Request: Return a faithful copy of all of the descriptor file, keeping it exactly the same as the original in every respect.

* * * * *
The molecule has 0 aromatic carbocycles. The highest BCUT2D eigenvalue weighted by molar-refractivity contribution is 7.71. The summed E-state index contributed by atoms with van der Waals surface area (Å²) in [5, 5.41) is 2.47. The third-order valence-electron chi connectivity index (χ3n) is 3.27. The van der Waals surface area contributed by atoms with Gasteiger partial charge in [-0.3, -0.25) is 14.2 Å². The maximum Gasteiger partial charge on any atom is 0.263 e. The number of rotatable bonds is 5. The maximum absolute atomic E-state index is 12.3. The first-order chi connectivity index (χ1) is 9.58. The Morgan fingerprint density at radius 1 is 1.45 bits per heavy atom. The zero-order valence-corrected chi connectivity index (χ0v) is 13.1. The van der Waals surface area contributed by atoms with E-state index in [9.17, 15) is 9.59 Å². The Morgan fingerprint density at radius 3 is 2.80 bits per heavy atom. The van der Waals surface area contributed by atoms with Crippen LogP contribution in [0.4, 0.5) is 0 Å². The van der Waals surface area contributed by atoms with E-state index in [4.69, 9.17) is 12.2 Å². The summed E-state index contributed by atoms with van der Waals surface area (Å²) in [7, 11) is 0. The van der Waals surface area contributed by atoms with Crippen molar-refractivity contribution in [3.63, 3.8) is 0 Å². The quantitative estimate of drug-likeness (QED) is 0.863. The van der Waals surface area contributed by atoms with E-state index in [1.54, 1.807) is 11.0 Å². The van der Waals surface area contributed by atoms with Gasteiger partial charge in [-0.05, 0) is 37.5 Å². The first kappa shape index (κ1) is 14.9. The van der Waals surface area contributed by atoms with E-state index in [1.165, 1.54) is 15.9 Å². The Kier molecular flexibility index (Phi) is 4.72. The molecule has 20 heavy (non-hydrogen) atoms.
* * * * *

The molecule has 0 aromatic carbocycles. The highest BCUT2D eigenvalue weighted by molar-refractivity contribution is 7.71. The summed E-state index contributed by atoms with van der Waals surface area (Å²) in [5, 5.41) is 2.47. The third-order valence-electron chi connectivity index (χ3n) is 3.27. The van der Waals surface area contributed by atoms with Gasteiger partial charge in [-0.3, -0.25) is 14.2 Å². The maximum Gasteiger partial charge on any atom is 0.263 e. The number of rotatable bonds is 5. The maximum absolute atomic E-state index is 12.3. The first-order chi connectivity index (χ1) is 9.58. The Morgan fingerprint density at radius 1 is 1.45 bits per heavy atom. The zero-order valence-corrected chi connectivity index (χ0v) is 13.1. The van der Waals surface area contributed by atoms with E-state index in [9.17, 15) is 9.59 Å². The Morgan fingerprint density at radius 3 is 2.80 bits per heavy atom. The van der Waals surface area contributed by atoms with Crippen LogP contribution in [0.4, 0.5) is 0 Å². The van der Waals surface area contributed by atoms with E-state index in [4.69, 9.17) is 12.2 Å². The summed E-state index contributed by atoms with van der Waals surface area (Å²) in [7, 11) is 0. The van der Waals surface area contributed by atoms with Crippen molar-refractivity contribution in [3.63, 3.8) is 0 Å². The quantitative estimate of drug-likeness (QED) is 0.863. The van der Waals surface area contributed by atoms with E-state index in [1.54, 1.807) is 11.0 Å². The van der Waals surface area contributed by atoms with Gasteiger partial charge in [-0.05, 0) is 37.5 Å². The first kappa shape index (κ1) is 14.9. The van der Waals surface area contributed by atoms with E-state index in [1.165, 1.54) is 15.9 Å². The Kier molecular flexibility index (Phi) is 4.72. The molecule has 20 heavy (non-hydrogen) atoms.